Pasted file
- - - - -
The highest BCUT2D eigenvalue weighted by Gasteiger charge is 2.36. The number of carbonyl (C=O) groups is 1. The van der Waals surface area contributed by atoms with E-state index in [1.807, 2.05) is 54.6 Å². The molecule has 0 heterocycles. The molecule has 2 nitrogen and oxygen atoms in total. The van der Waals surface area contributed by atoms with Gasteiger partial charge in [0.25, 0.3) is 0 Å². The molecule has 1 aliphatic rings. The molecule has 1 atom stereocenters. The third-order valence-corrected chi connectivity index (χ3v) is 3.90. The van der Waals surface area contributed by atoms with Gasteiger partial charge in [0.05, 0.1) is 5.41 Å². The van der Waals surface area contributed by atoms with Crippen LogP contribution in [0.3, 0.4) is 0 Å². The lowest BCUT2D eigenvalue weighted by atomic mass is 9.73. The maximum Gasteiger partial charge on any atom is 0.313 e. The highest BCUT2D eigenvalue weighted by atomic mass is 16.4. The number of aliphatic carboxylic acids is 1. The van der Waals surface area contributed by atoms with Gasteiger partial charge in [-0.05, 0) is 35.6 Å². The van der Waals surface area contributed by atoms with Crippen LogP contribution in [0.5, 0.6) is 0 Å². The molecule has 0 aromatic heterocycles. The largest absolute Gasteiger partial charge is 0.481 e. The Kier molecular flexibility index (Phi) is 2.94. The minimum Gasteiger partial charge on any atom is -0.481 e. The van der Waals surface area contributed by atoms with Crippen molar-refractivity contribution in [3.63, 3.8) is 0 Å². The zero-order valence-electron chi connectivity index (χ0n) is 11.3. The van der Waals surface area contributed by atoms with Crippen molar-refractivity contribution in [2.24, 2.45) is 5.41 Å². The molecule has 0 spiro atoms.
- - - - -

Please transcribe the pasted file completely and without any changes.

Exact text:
The highest BCUT2D eigenvalue weighted by Gasteiger charge is 2.36. The number of carbonyl (C=O) groups is 1. The van der Waals surface area contributed by atoms with E-state index in [1.807, 2.05) is 54.6 Å². The molecule has 0 heterocycles. The molecule has 2 nitrogen and oxygen atoms in total. The van der Waals surface area contributed by atoms with Gasteiger partial charge in [0.25, 0.3) is 0 Å². The molecule has 1 aliphatic rings. The molecule has 1 atom stereocenters. The third-order valence-corrected chi connectivity index (χ3v) is 3.90. The van der Waals surface area contributed by atoms with Gasteiger partial charge in [0.05, 0.1) is 5.41 Å². The van der Waals surface area contributed by atoms with Crippen LogP contribution in [0.3, 0.4) is 0 Å². The lowest BCUT2D eigenvalue weighted by atomic mass is 9.73. The maximum Gasteiger partial charge on any atom is 0.313 e. The highest BCUT2D eigenvalue weighted by atomic mass is 16.4. The number of aliphatic carboxylic acids is 1. The van der Waals surface area contributed by atoms with Gasteiger partial charge in [-0.05, 0) is 35.6 Å². The van der Waals surface area contributed by atoms with Crippen LogP contribution in [0.5, 0.6) is 0 Å². The molecule has 0 aromatic heterocycles. The largest absolute Gasteiger partial charge is 0.481 e. The Kier molecular flexibility index (Phi) is 2.94. The minimum Gasteiger partial charge on any atom is -0.481 e. The van der Waals surface area contributed by atoms with Crippen molar-refractivity contribution in [3.63, 3.8) is 0 Å². The zero-order valence-electron chi connectivity index (χ0n) is 11.3. The van der Waals surface area contributed by atoms with Crippen molar-refractivity contribution in [2.24, 2.45) is 5.41 Å². The molecule has 0 spiro atoms.